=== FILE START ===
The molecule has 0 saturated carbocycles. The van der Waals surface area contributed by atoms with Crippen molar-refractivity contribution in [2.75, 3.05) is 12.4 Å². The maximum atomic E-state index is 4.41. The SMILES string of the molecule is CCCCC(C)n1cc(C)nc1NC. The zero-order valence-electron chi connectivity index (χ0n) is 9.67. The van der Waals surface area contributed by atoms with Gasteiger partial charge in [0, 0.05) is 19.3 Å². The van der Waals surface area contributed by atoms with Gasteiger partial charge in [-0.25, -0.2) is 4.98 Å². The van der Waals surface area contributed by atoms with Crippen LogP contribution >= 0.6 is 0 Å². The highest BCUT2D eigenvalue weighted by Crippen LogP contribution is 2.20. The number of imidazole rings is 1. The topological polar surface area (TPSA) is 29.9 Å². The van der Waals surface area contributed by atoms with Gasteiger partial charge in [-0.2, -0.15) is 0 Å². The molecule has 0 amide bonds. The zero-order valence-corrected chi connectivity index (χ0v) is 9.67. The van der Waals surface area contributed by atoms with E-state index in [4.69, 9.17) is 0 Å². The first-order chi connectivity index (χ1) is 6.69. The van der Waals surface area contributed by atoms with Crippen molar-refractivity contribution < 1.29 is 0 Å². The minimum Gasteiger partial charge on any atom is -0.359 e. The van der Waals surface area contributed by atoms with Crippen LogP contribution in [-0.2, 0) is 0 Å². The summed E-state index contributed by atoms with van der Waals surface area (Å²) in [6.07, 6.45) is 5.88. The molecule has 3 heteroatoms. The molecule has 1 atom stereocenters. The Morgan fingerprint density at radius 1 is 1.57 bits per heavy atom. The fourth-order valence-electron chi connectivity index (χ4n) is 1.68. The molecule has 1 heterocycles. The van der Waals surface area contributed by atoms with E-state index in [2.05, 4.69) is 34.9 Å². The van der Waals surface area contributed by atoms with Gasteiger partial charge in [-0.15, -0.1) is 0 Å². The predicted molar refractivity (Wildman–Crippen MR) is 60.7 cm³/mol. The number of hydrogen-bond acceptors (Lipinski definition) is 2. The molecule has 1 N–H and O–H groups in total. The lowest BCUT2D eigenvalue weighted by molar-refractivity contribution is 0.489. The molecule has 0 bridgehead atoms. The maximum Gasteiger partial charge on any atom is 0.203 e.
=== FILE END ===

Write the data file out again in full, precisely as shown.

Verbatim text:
The molecule has 0 saturated carbocycles. The van der Waals surface area contributed by atoms with Crippen molar-refractivity contribution in [2.75, 3.05) is 12.4 Å². The maximum atomic E-state index is 4.41. The SMILES string of the molecule is CCCCC(C)n1cc(C)nc1NC. The zero-order valence-electron chi connectivity index (χ0n) is 9.67. The van der Waals surface area contributed by atoms with Gasteiger partial charge in [0, 0.05) is 19.3 Å². The van der Waals surface area contributed by atoms with Gasteiger partial charge in [-0.25, -0.2) is 4.98 Å². The van der Waals surface area contributed by atoms with Crippen LogP contribution >= 0.6 is 0 Å². The highest BCUT2D eigenvalue weighted by Crippen LogP contribution is 2.20. The number of imidazole rings is 1. The topological polar surface area (TPSA) is 29.9 Å². The van der Waals surface area contributed by atoms with Gasteiger partial charge in [-0.2, -0.15) is 0 Å². The molecule has 0 amide bonds. The zero-order valence-corrected chi connectivity index (χ0v) is 9.67. The van der Waals surface area contributed by atoms with E-state index in [4.69, 9.17) is 0 Å². The first-order chi connectivity index (χ1) is 6.69. The van der Waals surface area contributed by atoms with Crippen molar-refractivity contribution < 1.29 is 0 Å². The minimum Gasteiger partial charge on any atom is -0.359 e. The van der Waals surface area contributed by atoms with Crippen LogP contribution in [-0.2, 0) is 0 Å². The summed E-state index contributed by atoms with van der Waals surface area (Å²) in [6.07, 6.45) is 5.88. The molecule has 3 heteroatoms. The molecule has 1 atom stereocenters. The Morgan fingerprint density at radius 1 is 1.57 bits per heavy atom. The fourth-order valence-electron chi connectivity index (χ4n) is 1.68. The molecule has 1 heterocycles. The van der Waals surface area contributed by atoms with E-state index in [2.05, 4.69) is 34.9 Å². The van der Waals surface area contributed by atoms with Gasteiger partial charge in [-0.15, -0.1) is 0 Å². The predicted molar refractivity (Wildman–Crippen MR) is 60.7 cm³/mol. The number of hydrogen-bond acceptors (Lipinski definition) is 2. The molecule has 1 N–H and O–H groups in total. The lowest BCUT2D eigenvalue weighted by molar-refractivity contribution is 0.489. The molecule has 0 bridgehead atoms. The maximum Gasteiger partial charge on any atom is 0.203 e.